A nuclear conference at the United Nations next week could provide Iranian President Mahmoud Ahmadinejad with an opportunity to lobby world leaders against a fourth round of U.N. sanctions on his nation.
Mr. Ahmadinejad has applied for a U.S. visa to attend a conference to review the Nuclear Nonproliferation Treaty at U.N. headquarters in New York, U.S. Ambassador Susan Rice said on Wednesday. The conference opens on Monday and lasts nearly until the end of May.
The 1968 treaty aims to prevent the spread of atomic arms beyond the five original weapons powers - the U.S., Russia, Britain, France and China. It requires signatory nations not to pursue nuclear weapons in exchange for a commitment by the five nuclear powers to move toward nuclear disarmament, and guarantees non—nuclear states access to peaceful nuclear technology to produce nuclear power.
For the treaty to become universal would require having nuclear powers India and Pakistan and Israel, which is widely believed to possess nuclear weapons, signing on and North Korea rejoining.
A visit by Mr. Ahmadinejad also would coincide with U.S.—led negotiations on a fourth round of U.N. sanctions on Iran intended to halt its uranium enrichment. Six major powers have been holding talks on possible new sanctions against Iran for refusing to negotiate on its nuclear program, which the U.S. and others suspect is aimed at producing nuclear weapons.
The United States and its Western allies are pressing for quick adoption of an array of tough sanctions, but Russia and China are still hoping that diplomacy will lead Iran to the negotiating table and have indicated they will only agree to much weaker measures if Tehran refuses.
State Department spokesman P.J. Crowley said applications for the Iranian delegation, including Mr. Ahmadinejad, were given to the U.S. Embassy in Bern, Switzerland, earlier Wednesday and were under review.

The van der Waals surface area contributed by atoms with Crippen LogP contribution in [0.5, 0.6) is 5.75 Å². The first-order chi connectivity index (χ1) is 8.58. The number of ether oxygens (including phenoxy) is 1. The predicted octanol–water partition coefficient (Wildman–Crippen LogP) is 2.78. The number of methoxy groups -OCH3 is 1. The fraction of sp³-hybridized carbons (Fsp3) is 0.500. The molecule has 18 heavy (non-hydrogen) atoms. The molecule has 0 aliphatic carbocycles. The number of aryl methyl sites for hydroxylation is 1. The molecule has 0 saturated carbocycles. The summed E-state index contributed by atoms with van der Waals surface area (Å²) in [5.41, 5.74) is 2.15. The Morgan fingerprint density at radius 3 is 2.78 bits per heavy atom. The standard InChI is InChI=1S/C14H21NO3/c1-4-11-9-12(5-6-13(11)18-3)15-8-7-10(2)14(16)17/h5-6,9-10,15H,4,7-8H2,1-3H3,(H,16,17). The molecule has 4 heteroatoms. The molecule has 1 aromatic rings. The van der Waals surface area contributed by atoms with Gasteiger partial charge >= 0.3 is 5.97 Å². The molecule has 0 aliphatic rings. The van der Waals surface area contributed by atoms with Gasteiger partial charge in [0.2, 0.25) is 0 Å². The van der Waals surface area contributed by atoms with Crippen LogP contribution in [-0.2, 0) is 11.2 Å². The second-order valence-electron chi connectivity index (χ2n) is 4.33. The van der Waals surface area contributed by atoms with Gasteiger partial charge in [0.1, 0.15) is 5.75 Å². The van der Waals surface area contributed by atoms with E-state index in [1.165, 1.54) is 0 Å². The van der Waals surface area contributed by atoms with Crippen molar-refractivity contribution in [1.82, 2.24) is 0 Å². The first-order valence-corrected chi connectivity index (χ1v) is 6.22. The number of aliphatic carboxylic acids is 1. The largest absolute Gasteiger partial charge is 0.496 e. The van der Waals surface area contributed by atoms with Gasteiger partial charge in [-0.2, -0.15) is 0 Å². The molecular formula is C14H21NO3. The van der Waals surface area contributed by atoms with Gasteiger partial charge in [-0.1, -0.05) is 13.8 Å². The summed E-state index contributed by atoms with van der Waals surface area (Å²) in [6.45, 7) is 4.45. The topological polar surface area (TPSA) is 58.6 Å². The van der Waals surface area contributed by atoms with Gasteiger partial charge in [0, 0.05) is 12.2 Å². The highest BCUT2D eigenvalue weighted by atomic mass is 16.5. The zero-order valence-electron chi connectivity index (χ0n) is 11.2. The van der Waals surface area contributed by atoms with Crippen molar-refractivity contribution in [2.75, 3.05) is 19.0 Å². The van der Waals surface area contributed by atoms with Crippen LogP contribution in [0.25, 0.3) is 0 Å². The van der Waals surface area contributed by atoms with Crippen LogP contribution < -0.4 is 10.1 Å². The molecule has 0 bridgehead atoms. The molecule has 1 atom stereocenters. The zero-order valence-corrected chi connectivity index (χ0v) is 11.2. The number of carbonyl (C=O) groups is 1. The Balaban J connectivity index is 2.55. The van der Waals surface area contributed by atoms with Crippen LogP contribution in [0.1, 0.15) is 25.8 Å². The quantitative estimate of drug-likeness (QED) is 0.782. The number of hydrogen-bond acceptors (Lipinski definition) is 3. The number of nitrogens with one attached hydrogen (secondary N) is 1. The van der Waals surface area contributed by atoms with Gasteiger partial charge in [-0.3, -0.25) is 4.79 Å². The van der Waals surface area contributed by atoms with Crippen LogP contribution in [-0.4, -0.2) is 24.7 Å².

Under the terms of its agreement to host the United Nations, the United States must in most cases grant visas to heads of state wishing to address the world body.
Mr. Crowley would not say if the application would be approved, but said that if it was, the U.S. would like to see Mr. Ahmadinejad “play a constructive role” in the nuclear treaty review conference.
He said that no meetings would be expected to take place between members of the Iranian delegation and the U.S. delegation, which will be led by Secretary of State Hillary Rodham Clinton.
“We want to see nations reaffirm their commitment to the treaty and we would certainly hope that President Ahmadinejad or whoever leads the Iranian delegation will come to New York prepared to make that commitment,” he told reporters in Washington.
“This is a case where President Ahmadinejad, if he comes to New York on Monday, will have the opportunity to clearly make that kind of commitment,” Mr. Crowley said, adding that the United States and its allies would continue to work on tough new Security Council sanctions resolution regardless of the country’s representation at the conference.
Mr. Ahmadinejad’s last visit to the United Nations was in September, when he attended the annual high—level gathering of the U.N. General Assembly. There he cast himself as a beleaguered champion of the developing world and issued stinging attacks in U.S.—led military action in Afghanistan and Iraq, but made only passing reference to the nuclear issue, a call for global nuclear disarmament.
Days later he called a news conference at a New York hotel to insist he has complied with U.N. rules on uranium enrichment and repeated his assertion that Iran’s use of nuclear technology is peaceful.
This month, Mr. Ahmadinejad wrote a letter asking U.N. Secretary—General Ban Ki—moon to investigate the conduct of allied troops in Afghanistan and Iraq. Asked about the letter on Wednesday, Mr. Ban appeared dismissive of the Iranian president’s request.